My mental health started to affect my physical health. I felt fatigued the entire day and had no energy to do anything. In a period of a few months, without any change in diet or exercise, I lost more than 20 pounds. My blood pressure was pushing towards the 170/110 numbers. I knew that my body couldn’t handle the stress anymore.

Suicide Again

Back came the thoughts of suicide, but this time they were very strong. I just couldn’t take it now. Allah will forgive me I kept repeating trying to convince myself.

So one day I wrote a text message to a friend and indirectly wrote how I was about to go through with suicide. I lost the energy to cry and just did it unemotionally. The police would find the text message in my phone and perhaps that would explain to my family why I did it. I just wanted to quietly leave this world and not bother anyone in the process. And as weird as it sounds, I really wanted to meet Allah.

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I prayed to Allah to take my life Himself as I really didn’t want to go through with it. I took off to the Masjid hoping Allah would take my life while I prayed Isha salah or else I would have to kill myself. I came in a little late for salah as everyone was praying and before I joined, I took a deep breath telling myself that this was my last salah. The prayer ended and there I was still alive. I walked home frustrated, kicking the ground and upset why my dua wasn’t answered.

While outside I wanted to jump onto the street with fast moving cars going by. But just before I could take any further step, those same thoughts that stopped me from committing suicide back in high school would resurface. I just couldn’t go to Allah and meet Him like this. I only had one chance to make a first impression and this just wasn’t it.

Yet things still weren’t improving. I didn’t see any dream. No magic light ran past my home. Nothing drastic happened – everything was just like it was. Although I couldn’t convince myself to commit suicide, I would try to tempt fate. So, in moments when I don’t feel I was in total control of myself, I started riding my bike late at night as fast as I could, with my head down, hoping a car would come and hit me…somehow I survived through it all.

It was an unbearable ordeal, subhanAllah what an ordeal it was. As I heard in a speech once, “Had Allah not created patience, I felt like that would have been the end of me”.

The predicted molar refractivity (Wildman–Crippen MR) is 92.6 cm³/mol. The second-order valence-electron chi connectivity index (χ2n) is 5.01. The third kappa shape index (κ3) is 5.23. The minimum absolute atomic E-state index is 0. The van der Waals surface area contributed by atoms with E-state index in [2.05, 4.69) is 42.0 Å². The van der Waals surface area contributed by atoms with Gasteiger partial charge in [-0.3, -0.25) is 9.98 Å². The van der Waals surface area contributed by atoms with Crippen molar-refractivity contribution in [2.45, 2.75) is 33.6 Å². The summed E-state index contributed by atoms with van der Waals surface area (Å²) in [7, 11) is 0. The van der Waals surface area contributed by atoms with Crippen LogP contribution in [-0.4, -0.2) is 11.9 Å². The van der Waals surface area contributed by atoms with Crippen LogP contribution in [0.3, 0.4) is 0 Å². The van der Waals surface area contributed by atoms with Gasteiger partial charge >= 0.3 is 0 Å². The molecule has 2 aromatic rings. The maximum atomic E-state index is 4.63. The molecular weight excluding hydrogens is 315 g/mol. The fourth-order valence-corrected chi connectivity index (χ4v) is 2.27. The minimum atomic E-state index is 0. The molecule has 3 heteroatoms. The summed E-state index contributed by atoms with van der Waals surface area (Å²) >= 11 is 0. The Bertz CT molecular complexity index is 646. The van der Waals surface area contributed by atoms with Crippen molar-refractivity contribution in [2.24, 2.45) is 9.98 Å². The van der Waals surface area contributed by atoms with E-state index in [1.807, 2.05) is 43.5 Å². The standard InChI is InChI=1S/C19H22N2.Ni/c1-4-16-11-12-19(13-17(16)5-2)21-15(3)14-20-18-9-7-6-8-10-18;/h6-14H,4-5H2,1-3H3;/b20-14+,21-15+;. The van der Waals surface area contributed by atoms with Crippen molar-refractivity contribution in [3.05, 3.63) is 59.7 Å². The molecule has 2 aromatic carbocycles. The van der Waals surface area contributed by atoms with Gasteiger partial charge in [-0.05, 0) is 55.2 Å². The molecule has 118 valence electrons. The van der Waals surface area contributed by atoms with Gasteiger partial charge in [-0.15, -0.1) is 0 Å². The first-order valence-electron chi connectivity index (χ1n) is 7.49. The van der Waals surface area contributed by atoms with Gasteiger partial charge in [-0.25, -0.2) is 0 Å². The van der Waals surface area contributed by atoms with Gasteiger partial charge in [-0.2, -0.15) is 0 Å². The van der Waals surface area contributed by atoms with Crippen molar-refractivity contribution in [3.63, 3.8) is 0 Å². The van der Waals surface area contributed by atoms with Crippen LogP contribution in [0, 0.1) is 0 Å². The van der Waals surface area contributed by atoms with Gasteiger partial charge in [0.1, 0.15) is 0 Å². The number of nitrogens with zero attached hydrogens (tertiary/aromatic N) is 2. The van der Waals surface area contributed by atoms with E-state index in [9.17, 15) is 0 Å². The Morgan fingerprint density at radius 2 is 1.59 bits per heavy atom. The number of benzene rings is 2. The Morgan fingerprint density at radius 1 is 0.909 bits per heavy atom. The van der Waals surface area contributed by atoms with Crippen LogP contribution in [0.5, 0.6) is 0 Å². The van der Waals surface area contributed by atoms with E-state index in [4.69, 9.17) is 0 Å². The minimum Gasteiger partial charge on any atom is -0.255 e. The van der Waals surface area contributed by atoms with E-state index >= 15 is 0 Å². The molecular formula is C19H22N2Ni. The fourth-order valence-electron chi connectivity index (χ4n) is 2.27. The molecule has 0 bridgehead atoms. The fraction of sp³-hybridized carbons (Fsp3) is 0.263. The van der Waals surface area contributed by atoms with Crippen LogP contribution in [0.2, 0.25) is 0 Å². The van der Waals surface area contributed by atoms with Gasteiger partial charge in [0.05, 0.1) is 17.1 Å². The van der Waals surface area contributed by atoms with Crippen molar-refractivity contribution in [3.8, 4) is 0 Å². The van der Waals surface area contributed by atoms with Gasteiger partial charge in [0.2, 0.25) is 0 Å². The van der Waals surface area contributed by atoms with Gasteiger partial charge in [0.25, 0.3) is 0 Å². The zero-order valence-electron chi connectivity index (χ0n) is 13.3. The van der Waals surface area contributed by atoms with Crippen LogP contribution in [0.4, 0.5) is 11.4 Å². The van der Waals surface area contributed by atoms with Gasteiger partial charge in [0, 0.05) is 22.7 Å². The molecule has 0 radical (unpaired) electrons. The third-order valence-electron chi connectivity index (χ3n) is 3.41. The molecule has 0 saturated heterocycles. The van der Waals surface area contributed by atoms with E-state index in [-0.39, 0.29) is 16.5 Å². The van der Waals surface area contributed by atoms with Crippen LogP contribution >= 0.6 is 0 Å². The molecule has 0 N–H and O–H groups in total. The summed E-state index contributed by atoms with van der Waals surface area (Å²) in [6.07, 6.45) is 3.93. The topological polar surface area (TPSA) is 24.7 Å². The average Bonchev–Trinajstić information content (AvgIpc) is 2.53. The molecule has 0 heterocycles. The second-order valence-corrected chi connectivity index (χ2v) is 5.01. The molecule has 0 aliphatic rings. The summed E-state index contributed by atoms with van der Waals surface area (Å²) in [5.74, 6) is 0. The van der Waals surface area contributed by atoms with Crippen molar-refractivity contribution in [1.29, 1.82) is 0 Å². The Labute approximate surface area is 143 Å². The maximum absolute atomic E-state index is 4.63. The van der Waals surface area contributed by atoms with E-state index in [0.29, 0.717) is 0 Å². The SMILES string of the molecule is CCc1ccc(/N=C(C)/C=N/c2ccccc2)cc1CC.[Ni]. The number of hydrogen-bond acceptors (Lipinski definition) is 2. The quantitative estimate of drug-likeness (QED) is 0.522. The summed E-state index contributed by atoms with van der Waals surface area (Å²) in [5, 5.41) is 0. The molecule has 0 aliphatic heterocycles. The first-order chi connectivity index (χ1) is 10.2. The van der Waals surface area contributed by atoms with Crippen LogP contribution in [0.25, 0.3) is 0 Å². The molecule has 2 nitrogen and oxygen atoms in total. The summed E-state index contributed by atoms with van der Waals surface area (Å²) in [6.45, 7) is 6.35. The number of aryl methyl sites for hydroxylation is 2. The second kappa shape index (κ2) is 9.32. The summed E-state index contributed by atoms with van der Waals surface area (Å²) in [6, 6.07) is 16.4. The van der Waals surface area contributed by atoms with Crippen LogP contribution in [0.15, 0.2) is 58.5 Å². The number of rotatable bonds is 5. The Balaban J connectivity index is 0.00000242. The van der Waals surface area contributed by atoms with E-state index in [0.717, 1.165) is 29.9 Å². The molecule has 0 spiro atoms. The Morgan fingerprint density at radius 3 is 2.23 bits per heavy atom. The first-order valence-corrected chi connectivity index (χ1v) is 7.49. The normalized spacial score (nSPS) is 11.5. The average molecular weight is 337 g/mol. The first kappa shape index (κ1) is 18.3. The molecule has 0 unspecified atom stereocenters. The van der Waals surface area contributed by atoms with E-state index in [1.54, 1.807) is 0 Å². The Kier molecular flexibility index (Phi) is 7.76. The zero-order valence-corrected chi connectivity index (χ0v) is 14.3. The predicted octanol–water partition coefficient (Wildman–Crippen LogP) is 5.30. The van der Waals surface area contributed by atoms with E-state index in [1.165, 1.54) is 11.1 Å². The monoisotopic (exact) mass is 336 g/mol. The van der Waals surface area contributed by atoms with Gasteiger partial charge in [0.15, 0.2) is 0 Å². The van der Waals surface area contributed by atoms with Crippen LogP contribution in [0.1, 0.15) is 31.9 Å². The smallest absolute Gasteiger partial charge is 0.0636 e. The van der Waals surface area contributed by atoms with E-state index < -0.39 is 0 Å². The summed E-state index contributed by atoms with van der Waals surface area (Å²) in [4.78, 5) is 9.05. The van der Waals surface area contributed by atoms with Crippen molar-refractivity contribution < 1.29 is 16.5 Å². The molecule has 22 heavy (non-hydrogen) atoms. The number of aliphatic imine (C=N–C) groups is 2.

Mohammad Zafar is a guest contributor who made it out of depression after his childhood, teenage and early adult years were taken away by it. Mohammad likes to share his experiences in hope it may be of help to others. He is also the founder of a well-known Islamic Nasheed channels on YouTube. He spends his spare time reading, designing videos, and arguing with his 5 older sisters. He currently resides in Toronto, Canada where he is passionately pursuing a degree in History.

Keep supporting MuslimMatters for the sake of Allah

Alhamdulillah, we're at over 850 supporters. Help us get to 900 supporters this month. All it takes is a small gift from a reader like you to keep us going, for just $2 / month.

The Prophet (SAW) has taught us the best of deeds are those that done consistently, even if they are small. Click here to support MuslimMatters with a monthly donation of $2 per month. Set it and collect blessings from Allah (swt) for the khayr you're supporting without thinking about it.

4 Comments

4 Comments

  1. Anonymous

    February 10, 2015 at 8:05 PM

    I really love this series. It truly touches the heart. I thought I was the only one who suffered these types of feelings, rejection, loneliness, low self esteem. Often times, people are unwilling to discuss these matters with each other out of shame, but the more we talk about it, the less we feel alone. May Allah SWT reward the author for this bravery and well written essay, which is helping so many people cope with depression, sadness and these feelings of loneliness as we struggle through life.

  2. N

    July 11, 2015 at 7:29 PM

    I dont know how I found myslf on this site again after so long, and receiving the mailing list emails about this series.
    It makes me feel a little “lighter” to see I m not the only one suffering in this world.
    Zafar, I really commend you on your honesty, braveness to be able to open up to the world like this. Thank you for sharing your experience with ppl lke me.

    • adam

      August 2, 2015 at 6:36 AM

      Thank you for that contrbution

  3. Nur

    October 11, 2015 at 3:29 AM

    Thank you. Only Allah knows how much I appreciate this.